08917DC6   0421162116 I S pmig          Client Partition Migration Started

Figure 7 shows that by using an MSP IP address, we are able to load an identified VIOS (that is, VIOS2) on the source and target frames.

Figure 7. CPU usage view on source and target MSP

Figure 8 and Figure 9 show the loading of network resource on the source and target MSPs. Using MSP IP addresses, we are able to fine control loading of identified SEA-2 (that is, ent13) with LPM traffic on each MSP.

Figure 8. Network usage view on source MSP
Figure 9. Network usage view on target MSP

We notice from the above nmon charts that use of an MSP IP address to initiate the LPM operation ensures that the required VIOS instances and SEA are loaded with CPU and network workload respectively of the LPM operation.

Conclusion

In this article, we demonstrated two cases. In the first one, we used mover service partition names to initiate the LPM operation and it allowed us only to ensure that the required VIOS is loaded for CPU by the LPM process. But it does not give us any control when it comes to the selection of network resources to be utilized.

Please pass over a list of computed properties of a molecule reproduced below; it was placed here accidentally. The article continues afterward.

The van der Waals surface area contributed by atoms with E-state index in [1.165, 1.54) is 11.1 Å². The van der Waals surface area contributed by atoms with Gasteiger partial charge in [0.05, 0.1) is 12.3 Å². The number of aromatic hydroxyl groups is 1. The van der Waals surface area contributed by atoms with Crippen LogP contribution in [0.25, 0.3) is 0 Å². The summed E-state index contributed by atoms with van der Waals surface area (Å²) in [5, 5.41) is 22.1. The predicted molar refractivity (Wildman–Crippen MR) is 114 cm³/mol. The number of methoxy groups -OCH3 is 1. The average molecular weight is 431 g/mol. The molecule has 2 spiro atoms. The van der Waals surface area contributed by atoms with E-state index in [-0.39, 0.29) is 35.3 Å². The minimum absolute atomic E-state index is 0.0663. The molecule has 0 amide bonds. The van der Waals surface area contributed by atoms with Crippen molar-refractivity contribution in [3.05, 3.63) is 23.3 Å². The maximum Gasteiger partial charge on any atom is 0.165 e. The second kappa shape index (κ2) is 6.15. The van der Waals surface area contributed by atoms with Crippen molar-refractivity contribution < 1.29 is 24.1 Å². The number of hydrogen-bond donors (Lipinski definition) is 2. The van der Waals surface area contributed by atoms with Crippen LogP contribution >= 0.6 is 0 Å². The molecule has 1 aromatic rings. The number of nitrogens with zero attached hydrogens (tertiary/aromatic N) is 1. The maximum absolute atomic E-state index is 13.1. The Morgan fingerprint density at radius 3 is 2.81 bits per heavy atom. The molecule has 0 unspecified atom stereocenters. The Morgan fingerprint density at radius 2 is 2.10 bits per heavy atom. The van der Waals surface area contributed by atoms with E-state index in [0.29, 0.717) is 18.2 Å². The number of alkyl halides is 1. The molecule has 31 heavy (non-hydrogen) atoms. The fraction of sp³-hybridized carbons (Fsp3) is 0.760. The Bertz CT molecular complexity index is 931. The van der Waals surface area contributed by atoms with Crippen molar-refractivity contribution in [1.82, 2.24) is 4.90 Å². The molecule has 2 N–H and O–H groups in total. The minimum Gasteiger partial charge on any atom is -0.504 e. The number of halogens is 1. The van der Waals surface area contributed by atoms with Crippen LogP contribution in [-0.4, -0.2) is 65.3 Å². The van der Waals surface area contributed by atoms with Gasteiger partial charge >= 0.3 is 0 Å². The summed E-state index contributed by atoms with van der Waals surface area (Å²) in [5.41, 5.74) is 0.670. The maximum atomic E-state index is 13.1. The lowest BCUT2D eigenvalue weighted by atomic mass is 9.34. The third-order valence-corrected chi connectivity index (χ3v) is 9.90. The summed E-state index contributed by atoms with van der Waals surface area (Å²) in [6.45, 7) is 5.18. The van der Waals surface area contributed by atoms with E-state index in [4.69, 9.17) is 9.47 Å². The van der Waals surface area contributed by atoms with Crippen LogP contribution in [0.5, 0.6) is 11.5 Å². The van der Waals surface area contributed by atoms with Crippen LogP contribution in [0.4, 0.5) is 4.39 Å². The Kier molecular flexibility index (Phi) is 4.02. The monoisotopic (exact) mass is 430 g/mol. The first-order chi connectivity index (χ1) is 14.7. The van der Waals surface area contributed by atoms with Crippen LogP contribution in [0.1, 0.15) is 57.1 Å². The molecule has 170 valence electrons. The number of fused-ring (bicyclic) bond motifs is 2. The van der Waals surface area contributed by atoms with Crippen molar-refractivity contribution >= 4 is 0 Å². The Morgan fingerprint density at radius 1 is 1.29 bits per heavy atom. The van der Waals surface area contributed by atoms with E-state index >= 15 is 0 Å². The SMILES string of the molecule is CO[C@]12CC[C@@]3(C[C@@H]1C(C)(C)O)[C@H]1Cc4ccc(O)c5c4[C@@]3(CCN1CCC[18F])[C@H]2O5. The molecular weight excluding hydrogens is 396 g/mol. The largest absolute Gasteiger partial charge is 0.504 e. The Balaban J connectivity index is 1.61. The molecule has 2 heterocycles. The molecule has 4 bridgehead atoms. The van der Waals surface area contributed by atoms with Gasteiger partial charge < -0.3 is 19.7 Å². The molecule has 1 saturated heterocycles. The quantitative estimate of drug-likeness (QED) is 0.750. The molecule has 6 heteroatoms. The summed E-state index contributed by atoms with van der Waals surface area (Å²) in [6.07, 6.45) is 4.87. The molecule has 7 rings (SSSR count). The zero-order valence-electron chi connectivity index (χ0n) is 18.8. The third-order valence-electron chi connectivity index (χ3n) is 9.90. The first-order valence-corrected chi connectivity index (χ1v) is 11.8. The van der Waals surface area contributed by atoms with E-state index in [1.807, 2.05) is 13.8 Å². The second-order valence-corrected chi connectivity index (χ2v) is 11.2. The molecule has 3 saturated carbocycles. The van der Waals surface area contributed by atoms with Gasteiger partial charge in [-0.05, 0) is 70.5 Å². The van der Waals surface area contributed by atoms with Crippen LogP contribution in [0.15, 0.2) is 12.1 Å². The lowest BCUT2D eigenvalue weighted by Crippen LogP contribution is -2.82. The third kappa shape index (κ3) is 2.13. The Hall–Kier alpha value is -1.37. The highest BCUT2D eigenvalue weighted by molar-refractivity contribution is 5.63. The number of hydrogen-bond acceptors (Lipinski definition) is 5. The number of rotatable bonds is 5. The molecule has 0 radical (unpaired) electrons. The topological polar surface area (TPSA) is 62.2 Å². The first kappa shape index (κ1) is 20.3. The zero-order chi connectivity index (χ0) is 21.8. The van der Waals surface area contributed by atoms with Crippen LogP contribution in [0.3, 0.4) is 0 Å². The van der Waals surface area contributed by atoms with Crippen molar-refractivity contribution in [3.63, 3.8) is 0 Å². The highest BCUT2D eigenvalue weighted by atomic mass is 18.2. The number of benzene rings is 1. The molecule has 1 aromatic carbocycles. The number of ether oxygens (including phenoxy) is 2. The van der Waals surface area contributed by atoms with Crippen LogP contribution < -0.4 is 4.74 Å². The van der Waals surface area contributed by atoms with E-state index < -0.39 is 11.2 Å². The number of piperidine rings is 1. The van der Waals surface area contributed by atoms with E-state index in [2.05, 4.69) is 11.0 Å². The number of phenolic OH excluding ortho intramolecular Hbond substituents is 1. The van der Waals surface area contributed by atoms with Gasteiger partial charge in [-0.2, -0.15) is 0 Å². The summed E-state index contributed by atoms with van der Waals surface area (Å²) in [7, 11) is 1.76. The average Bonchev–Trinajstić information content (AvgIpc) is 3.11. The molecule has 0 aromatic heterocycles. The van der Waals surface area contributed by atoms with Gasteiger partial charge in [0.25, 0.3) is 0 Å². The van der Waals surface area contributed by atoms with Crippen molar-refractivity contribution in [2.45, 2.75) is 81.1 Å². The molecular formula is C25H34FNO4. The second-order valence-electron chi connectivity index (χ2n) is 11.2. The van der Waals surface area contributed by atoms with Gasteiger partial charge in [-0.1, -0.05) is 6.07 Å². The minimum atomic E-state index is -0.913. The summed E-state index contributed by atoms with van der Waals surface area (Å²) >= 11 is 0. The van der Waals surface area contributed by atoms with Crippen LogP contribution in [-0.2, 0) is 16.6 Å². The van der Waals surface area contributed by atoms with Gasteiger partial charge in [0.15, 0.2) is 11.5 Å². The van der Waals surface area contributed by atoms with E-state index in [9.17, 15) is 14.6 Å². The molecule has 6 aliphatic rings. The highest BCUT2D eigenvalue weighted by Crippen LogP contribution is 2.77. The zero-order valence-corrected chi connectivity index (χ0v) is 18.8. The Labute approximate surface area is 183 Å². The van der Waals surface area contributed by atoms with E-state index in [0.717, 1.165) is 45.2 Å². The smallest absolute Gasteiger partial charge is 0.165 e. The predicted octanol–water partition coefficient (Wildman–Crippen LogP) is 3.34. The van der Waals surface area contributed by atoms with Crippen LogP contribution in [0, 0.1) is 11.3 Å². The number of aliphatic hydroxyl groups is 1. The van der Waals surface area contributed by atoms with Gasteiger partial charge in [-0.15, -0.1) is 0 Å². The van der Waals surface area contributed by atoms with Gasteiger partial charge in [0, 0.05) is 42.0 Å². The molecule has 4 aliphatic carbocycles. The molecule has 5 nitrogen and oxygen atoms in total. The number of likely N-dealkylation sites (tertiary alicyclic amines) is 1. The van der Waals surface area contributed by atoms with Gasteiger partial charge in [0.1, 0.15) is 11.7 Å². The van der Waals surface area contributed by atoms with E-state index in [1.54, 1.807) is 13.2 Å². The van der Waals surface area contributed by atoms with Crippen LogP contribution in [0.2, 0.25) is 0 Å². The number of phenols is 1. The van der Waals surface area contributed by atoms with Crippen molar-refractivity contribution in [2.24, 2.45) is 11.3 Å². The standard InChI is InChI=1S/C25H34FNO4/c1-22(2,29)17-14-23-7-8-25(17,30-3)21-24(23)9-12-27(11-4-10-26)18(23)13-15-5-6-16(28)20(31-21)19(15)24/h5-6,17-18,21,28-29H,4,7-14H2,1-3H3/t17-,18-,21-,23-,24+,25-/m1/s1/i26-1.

In the second scenario, we used mover service partition IP addresses and it was easy to appreciate how using service IP can give control over selection of network infrastructure (SEA and physical ports) to load with burst of LPM traffic (may also read as control to isolate other SEAs).

By specifying MSP IP addresses for an LPM operation, an administrator can enjoy better control over LPM traffic and this careful selection of network resources can bring in optimal performance (by using identified idle resources) and isolation of heavy LPM traffic from other workloads.

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ArticleTitle=Gaining better control in directing Live Partition Mobility (LPM) resource consumption
publish-date=06302016